Kick-started government response
Chris Kype, president of Food Processors of Canada, applauded the government’s action as a good first step in addressing the issues raised by Sheila Weatherill following her investigation into the crisis that revealed systemic failures in the nation’s food safety regime.
Agriculture Minister Gerry Ritz and Health Minister Leona Aglukkaq announced the programme would act on all 57 recommendations made by Weatherill’s report.
The ministers said the funds would improve the Government’s ability to “prevent, detect and respond to future food-borne illness outbreaks”.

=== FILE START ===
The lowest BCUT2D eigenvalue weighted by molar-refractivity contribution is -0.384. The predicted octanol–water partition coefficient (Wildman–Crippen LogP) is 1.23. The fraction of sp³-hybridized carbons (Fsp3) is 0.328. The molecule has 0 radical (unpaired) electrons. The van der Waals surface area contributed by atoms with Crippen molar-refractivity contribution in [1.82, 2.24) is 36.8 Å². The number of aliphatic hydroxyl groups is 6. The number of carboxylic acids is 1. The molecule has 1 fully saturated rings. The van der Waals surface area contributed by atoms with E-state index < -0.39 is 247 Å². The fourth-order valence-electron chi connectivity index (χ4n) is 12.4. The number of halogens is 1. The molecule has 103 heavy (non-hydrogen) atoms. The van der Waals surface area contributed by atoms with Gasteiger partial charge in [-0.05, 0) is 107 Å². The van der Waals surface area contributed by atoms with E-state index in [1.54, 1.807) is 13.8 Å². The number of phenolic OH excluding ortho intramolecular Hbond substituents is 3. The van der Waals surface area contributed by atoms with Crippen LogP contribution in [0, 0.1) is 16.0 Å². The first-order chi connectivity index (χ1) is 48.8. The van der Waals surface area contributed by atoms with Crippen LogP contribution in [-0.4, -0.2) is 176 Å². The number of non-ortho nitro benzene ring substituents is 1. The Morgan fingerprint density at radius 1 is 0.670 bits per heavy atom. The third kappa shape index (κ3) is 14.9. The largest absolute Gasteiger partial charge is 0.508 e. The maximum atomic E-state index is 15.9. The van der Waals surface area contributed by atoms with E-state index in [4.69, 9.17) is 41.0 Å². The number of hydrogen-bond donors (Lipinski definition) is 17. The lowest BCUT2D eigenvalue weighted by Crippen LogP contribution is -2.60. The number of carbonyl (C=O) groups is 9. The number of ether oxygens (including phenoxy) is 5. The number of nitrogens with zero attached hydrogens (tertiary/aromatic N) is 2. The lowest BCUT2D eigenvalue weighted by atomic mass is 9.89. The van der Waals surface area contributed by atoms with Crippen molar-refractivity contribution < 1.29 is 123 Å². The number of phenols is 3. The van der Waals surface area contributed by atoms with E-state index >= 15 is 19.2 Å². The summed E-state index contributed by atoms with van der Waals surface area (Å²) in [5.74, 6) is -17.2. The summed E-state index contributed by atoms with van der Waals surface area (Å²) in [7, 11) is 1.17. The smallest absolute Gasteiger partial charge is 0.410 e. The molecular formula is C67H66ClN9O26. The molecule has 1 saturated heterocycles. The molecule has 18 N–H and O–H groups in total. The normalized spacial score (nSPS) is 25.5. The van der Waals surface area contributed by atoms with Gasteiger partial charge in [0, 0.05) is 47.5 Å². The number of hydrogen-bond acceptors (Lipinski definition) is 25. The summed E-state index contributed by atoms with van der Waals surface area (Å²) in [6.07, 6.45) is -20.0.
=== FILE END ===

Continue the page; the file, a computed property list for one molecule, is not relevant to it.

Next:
Under the measures, 166 new food safety staff will be employed, with 70 of those focusing on ready-to-eat-meat facilities. The government has also pledged to provide 24/7 availability of health risk assessment teams to improve support to food safety investigations.
The cash will also be used to improve communications among federal and provincial department and agencies – another shortcoming identified in the listeria probe.
The new programme will further bid to improve communication to those most vulnerable to a food-borne outbreak During the Maple Leaf outbreak consumers were not given the necessary information, said investigators. Federal communications were characterized as “slow off the mark” and they “ceased too quickly”.
The plan will see improvements in detection methods for Listeria monocytogenes and other hazards in food to reduce testing times and enable a faster response during food safety investigations. This will also expand the Government's ability to carry out extra Listeria testing.
Fuente: Food Quality News
Aporte Leidy Beltrán